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Councilor Fahler makes false COVID-19 claims and ignores Hispanic ethnicity 

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Published 08/07/2020 | Reading Time 2 min 39 sec 

By BWSTimes Staff 

During a bizarre radio interview on the Thrive Time Show podcast, Tulsa’s District 5 city councilor Cass Fahler accused the Mayor GT Bynum of being a secret Democrat, doubled down as anti-mask advocate, and gave inaccurate COVID-19 facts. 

Notably, Bynum welcomed President Donald Trump’s campaign rally to the BOK Center during the global COVID-19 pandemic against professional medical advice. 

Fahler described his father as an “Oklahoma redneck” and said that his mother is from El Paso, Texas. He described himself as a “half breed” or of “mix breed.” Interestingly, he never claimed indigenous or Hispanic/Latinx/Latino American ancestry, all while the Trump Administration continues its anti-Brown people campaign.

Perhaps for political reasons, he felt it unnecessary to say the words ‘Hispanic, Latinx or Mexican, etc.’

Podcast host, Clay Cark recognized that that city councilor wasn’t White. “You don’t appear to be a pasty white male,” the host stated. 

Clearly, the one-drop rule also applies to Fahler.  

Clay asked if Fahler was allowed to be a Republican; the city councilor answered, “Yes! They let me,” followed by his own chuckles. 

Fahler better make sure he has a “Blue Lives Matter” sticker the next time he gets pulled over out of town. 

During the interview, Fahler announced that he’s still against mask mandates. In July, he was one of two city councilors who voted against that Tulsa mask mandate. Connie Dodson of District 6 was the other city councilor who voted against the mask mandate.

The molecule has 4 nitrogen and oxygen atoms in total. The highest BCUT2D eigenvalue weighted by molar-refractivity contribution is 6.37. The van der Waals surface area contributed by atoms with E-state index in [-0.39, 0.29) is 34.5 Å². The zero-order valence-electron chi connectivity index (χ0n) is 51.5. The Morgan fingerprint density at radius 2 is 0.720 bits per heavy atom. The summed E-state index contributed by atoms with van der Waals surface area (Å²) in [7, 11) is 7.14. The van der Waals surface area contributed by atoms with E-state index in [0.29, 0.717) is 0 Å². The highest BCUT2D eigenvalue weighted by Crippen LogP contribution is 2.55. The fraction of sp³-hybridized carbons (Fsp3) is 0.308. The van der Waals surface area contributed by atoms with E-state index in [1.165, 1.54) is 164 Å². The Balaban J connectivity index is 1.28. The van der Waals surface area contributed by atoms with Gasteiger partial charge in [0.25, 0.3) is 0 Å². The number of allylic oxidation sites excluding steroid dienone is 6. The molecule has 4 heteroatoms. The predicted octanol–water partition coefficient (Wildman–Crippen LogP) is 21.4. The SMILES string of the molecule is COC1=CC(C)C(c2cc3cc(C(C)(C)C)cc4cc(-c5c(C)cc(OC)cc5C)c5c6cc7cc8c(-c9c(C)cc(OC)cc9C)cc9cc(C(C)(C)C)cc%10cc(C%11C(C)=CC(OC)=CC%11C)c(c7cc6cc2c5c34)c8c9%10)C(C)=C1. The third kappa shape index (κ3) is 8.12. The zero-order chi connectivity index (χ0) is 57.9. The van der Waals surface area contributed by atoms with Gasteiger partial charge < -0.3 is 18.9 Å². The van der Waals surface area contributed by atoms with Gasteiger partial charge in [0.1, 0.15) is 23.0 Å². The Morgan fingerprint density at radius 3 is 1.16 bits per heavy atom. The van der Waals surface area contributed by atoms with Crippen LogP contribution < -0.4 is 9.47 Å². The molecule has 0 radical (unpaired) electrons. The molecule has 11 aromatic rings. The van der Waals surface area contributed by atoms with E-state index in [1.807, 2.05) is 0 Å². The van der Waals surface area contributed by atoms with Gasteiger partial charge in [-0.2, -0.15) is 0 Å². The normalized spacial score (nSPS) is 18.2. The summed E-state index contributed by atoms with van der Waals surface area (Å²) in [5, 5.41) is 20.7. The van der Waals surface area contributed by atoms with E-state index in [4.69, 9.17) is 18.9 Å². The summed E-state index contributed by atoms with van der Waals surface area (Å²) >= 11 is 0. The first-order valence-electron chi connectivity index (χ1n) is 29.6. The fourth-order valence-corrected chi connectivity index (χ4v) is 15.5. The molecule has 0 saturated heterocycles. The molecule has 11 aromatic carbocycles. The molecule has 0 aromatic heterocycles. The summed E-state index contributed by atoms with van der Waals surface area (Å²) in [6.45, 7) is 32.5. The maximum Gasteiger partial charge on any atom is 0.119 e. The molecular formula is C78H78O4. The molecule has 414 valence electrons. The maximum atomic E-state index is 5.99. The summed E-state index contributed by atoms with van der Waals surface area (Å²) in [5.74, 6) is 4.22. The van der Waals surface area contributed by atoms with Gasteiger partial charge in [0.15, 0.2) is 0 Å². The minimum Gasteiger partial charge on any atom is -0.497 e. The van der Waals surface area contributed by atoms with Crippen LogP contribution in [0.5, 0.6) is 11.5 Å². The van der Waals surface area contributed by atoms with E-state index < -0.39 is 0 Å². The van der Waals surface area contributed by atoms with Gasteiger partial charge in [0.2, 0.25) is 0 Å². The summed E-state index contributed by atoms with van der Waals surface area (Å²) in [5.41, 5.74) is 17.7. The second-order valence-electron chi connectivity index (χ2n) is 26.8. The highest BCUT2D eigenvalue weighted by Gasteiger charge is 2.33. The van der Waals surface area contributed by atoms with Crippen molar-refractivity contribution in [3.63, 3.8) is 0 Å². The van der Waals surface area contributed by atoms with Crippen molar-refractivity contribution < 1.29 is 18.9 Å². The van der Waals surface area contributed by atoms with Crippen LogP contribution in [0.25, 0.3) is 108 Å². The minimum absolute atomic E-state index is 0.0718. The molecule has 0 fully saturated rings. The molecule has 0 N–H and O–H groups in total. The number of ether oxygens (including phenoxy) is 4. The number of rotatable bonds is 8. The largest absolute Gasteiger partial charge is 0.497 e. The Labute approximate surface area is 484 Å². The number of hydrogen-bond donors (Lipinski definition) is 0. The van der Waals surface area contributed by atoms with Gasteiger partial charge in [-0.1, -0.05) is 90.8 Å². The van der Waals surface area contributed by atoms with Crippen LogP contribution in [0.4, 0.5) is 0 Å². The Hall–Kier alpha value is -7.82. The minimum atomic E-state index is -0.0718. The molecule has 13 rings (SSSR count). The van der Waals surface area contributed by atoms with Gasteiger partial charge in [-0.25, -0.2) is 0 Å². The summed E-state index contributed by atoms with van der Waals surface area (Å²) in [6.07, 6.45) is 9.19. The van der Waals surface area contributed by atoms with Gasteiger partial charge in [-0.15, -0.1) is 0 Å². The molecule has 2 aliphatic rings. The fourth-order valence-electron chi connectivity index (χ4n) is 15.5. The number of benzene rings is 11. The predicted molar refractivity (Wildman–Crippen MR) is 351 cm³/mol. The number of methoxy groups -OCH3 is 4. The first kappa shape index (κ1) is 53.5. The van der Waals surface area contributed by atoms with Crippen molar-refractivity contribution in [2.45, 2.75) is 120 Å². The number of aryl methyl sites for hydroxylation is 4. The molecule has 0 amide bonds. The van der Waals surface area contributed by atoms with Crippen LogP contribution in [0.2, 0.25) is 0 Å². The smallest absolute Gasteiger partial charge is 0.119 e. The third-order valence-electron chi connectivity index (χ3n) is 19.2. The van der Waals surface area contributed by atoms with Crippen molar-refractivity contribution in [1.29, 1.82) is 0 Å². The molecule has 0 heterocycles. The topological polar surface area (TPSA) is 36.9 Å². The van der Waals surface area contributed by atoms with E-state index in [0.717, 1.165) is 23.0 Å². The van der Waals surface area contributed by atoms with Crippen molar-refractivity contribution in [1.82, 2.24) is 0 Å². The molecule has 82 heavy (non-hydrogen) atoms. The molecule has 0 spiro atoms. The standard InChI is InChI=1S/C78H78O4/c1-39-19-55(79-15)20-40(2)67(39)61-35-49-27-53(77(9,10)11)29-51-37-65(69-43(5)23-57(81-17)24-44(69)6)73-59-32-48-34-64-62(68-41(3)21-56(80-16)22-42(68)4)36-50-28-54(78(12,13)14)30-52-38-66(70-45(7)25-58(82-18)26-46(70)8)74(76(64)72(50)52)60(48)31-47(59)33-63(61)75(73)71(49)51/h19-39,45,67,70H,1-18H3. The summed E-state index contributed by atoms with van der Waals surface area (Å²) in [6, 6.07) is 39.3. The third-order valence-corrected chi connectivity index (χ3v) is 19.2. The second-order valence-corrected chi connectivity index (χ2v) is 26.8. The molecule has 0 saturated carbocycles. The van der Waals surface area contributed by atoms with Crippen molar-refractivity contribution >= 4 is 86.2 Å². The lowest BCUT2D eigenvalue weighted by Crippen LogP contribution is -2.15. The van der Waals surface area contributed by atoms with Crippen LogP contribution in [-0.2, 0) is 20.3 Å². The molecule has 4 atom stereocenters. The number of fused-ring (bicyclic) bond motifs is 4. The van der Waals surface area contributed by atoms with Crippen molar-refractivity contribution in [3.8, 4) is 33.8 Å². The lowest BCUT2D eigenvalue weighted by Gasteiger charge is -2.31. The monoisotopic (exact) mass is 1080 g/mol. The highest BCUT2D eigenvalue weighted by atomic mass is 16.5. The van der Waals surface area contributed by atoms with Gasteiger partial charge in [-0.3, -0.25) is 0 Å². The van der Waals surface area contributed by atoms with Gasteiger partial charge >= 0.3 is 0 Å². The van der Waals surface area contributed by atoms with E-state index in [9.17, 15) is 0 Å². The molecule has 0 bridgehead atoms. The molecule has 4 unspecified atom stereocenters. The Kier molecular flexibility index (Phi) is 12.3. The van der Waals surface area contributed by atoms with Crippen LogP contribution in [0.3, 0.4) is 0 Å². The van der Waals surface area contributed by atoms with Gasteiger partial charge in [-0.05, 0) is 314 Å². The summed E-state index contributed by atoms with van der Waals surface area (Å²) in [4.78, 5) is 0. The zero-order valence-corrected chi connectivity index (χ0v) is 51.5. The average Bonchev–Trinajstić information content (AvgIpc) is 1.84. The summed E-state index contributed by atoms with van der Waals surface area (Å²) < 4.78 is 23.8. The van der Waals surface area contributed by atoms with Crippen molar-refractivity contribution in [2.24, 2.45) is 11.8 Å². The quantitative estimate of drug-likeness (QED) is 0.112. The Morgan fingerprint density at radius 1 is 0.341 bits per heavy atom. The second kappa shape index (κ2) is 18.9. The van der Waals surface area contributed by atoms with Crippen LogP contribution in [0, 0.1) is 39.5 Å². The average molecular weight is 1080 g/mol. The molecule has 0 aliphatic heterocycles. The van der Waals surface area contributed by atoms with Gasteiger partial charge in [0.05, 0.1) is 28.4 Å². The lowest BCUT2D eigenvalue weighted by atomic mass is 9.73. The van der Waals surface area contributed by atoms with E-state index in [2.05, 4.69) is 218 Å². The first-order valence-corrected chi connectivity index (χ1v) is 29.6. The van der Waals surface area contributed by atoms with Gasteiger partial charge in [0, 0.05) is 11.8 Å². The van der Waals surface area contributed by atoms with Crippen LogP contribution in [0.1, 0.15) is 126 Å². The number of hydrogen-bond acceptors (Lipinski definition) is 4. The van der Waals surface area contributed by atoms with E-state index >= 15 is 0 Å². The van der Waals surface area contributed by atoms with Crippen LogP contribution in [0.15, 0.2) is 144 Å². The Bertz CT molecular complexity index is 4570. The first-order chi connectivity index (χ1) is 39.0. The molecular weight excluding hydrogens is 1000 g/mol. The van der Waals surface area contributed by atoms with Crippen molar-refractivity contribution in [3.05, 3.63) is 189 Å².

Fahler is up for reelection on August 25th; four District 5 candidates are vying for his seat. 

District 5 candidate Mykey Arthrell said, “Cass claims he had District 5 support for his mask-vote veto. I have knocked over 2,000 doors, and every resident I have spoken to is shocked and dismayed at the way he is representing our District. District 5 is embarrassed by his performance on the talk show in-question and wants Cass to respond to his constituents rather than hide in Facebook groups and his personal patio town halls. He can’t hear from the District if he keeps blocking and ignoring them.” 

Fahler has been known for blocking constituents who have disagreed with him. 

Nat Wachowski-Estes, another candidate vying for Fahler’s city council seat, said, “Every day, Tulsans are making sacrifices to stop this virus. For an elected official to spout false statistics and make light is dangerous, lacks empathy and attempts to pit us against one another. I support our mask mandate and all efforts we’re making to protect each other, save lives, and get back to normal.” 

During the interview, Fahler stated, “You’re are just as likely to get bitten by a shark or get struck by lightning and killed. It’s a terrible action being done by us — on the citizens of Tulsa.” 

Fahler said that he received this information from National Geographics. The BWSTimes’ staff tried searching for this study and couldn’t locate it anywhere on the internet. 

But why should Tulsans be concerned about shark bites while living in a landlocked state — Oklahoma? More Tulsans have died of COVID-19 than people who’ve been bitten by sharks. According to the Flordia Museum’s Yealy Worldwide Shark Attack Summary, there were 140 alleged shark-human interactions. In 2019 sharks killed two people. Over 150,000 Americans have died from COVID-19 complications. 

Fahler stated that less than 1% of Americans contract the virus; however, the rate of known COVID-19 infections in Tulsa County is currently 1,537.57 per 100,000. The Tulsa infection rate is above 1.5%.

Fahler incorrectly stated COVID-19 known cases and related deaths in his interview. “Today, on August 3rd, we have roughly 8,000 [COVID-19] cases,” he falsely claimed during the interview; however, according to John Hopkins University and Medical Center, Oklahoma currently has 41,395 confirmed COVID-19 cases. Tulsa County has 9,969 cases. He went on to inaccurately claim, “We are roughly around 98,” referring to the number of COVID-19 deaths. Nevertheless, Oklahoma has 593 COVID-19 related deaths. Tulsa County has 105 deaths. This is also according to John Hopkins University and Medical Center.  

Perhaps, Fahler should apologize to the families who lost loved ones due to COVID-19 caused by miss information.

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